A direct flight demand seems normal to me, the much talked about EU Association agreement was supposed to lead to temporary visa-free access to the the EU for Ukrainians. Amusingly the deal they have now doesn’t include the British, even though they were a big supporter of the euromaidan twat pseudo-protests…and in forcing the EU into sanctions on Russia!As funny as it is that one of the most hostile countries to Russia and in Russia-Ukraine relations… doesn’t even want Ukrainians to visit there……this fact explains why Russia doesn’t want another “Ukrainian” desperate to slip into Russia, and hence why they insisted on a direct flight from London and not via Spain, where Ukrainians can temporarily visit. That, and the already plentiful problems they have with people from central Asia.

    Why did you not make the effort to inform them of your much needed blogging or the fact that you have appeared on Russia Today, and the show CrossTalk?………..they probably thought you were an unpatriotic,westernised tosser, so the onus is on you to prove otherwise- not to display westernised self-entitlement,Anatoly. From what you have described, at every stage you have not made the maximum effort, made naive assumptions and not been pro-active.

    In the anglosphere there is always a lack of bureaucrats relative to the number of customers,or relative to the complexity of a problem. This creates the situation where the customer doesn’t want to be embarrassed as a large queue form behind him or her… so is more likely to be either better prepared in the first place, extremely apologetic..and it’s more easier to tell if they are lying or not…but they know how to exploit the situation better because in a higher-taxation society the customer can demand, or be entitled to demand , more from the bureaucrat,than vice-versa.

    In the anglosphere the overworked bureaucrat has performance targets, the department loses out on money and has to waste time if queues develop for their understaffed bureaucrats …so are more inclined to sort out a problem just to reduce the hassle, even if the customer hasn’t neccesarily sorted out all requirements, and is slightly less inclined to call their superior in or be forced into doing so,

    Moral of the story, expired documents by foreigners or foreign passport holders, particularly clever ones, are a cardinal sin.

  28. wow…..this fantasist retard troll is STILL here! Doing about 2000 BS posts per day! You couldn’t even make this loser,depressive,nutjobfreak up.

    The level of contempt the Russian state sometimes has for its own people is amazing.

    errrrmm……you must mean “Ukrainian state”, you stupid moron?
    The Russian state has enabled a situation where the incomes and life expectancy,car ownership, extremely generous maternity benefits,birth rate,quality of life in the cities,national pride,military have increased almost exponentially. They have also resisted calls to increase the pension age despite the large increase in life expectancy….that’s not “contempt” but respect and working in partnership with it’s people, you dipshit.Most of those thing the Ukrainiane state has completely failed to do.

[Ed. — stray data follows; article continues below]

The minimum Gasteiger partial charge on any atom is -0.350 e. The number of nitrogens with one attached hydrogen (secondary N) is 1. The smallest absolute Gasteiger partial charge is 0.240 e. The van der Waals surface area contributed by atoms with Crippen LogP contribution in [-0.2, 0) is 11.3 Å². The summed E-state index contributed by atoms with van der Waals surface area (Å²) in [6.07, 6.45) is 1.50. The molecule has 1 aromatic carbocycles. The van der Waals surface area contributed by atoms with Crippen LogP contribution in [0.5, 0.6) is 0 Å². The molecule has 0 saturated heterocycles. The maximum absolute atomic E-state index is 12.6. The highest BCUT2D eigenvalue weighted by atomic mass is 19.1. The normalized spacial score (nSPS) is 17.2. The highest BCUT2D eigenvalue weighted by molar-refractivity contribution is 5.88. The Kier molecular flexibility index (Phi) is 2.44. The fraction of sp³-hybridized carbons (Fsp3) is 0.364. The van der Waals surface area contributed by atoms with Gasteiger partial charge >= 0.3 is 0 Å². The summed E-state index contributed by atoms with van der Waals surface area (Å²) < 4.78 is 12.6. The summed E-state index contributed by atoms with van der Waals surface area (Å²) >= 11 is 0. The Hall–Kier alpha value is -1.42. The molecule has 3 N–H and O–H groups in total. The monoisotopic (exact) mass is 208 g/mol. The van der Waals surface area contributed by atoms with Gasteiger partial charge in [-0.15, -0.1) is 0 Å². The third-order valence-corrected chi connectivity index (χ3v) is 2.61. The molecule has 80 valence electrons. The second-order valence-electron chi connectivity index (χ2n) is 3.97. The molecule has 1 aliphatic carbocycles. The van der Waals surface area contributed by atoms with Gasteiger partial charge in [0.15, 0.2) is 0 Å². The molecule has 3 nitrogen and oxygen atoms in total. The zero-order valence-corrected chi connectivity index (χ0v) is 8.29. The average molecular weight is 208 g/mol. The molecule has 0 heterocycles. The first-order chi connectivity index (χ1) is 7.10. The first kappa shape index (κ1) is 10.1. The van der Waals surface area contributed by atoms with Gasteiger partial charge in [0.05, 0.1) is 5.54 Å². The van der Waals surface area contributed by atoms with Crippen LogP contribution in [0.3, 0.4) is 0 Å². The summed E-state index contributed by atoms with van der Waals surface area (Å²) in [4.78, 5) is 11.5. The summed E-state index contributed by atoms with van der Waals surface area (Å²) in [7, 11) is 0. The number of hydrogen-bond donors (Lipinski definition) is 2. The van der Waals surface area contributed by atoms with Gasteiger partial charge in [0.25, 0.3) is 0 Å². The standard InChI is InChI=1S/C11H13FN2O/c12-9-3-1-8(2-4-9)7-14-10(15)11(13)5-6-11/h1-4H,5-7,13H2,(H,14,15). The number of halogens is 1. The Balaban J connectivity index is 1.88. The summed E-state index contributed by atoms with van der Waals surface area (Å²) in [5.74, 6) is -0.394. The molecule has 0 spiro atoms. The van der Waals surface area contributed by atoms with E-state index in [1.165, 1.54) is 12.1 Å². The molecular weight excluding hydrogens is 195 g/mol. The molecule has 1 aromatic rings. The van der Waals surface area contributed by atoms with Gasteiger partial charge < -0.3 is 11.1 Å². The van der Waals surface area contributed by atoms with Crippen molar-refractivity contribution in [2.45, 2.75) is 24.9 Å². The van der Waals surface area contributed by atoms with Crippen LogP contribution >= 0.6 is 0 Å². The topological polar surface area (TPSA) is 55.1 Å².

Unless by Russian state, you meant “Ukrainian,Russia,Belarus” are all the same people….which while true….still doesn’t explain away the contempt for it’s people the Ukrainian state has continuously operated in since 1991.

    A friend had an expired foreign passport. She hadn’t been in Russia since the 1990s

    From the beginning it clear it a fantasist BS attention-whore invention.

    The problems seem to stem more from the demands of the consulate from the other country ,than from Russia itself you dumb prick. A person who doesn’t pay taxes to the Russian state, or visit for 20 years is not entitled to immediate satisfaction of their demans you POS.

  29. When reading You, I see that the country in which I was born and which I thankfully left, as well as its people have not changed much. The same slavish obedience to the ‘nachalnik’ – the chief, complete complacency to the masters’ wishes, providing that they feed You some black bread and make the beer cheap. As always, no freedom of thought (that is for the marginals in Russia, like A. Karlin himself), just repeating the words of the master and his clowns.
    I saw you all singing already the same song during the Soviet times; today, although some words have been changed, it is still the same melody, repeated by the choir of loyal Russian subjects.
    Nice singing, Zhenja, your father and grandfather would have been proud, they too sang the same song.

  30. You should go back on vacation one of these days, Horpor. I don’t know when you left (I’m guessing it was over 25 years ago, judging from your attitude), but quite a lot has changed.

    I’ve gone back roughly every 5-10 years, and the changes each visit were very noticeable.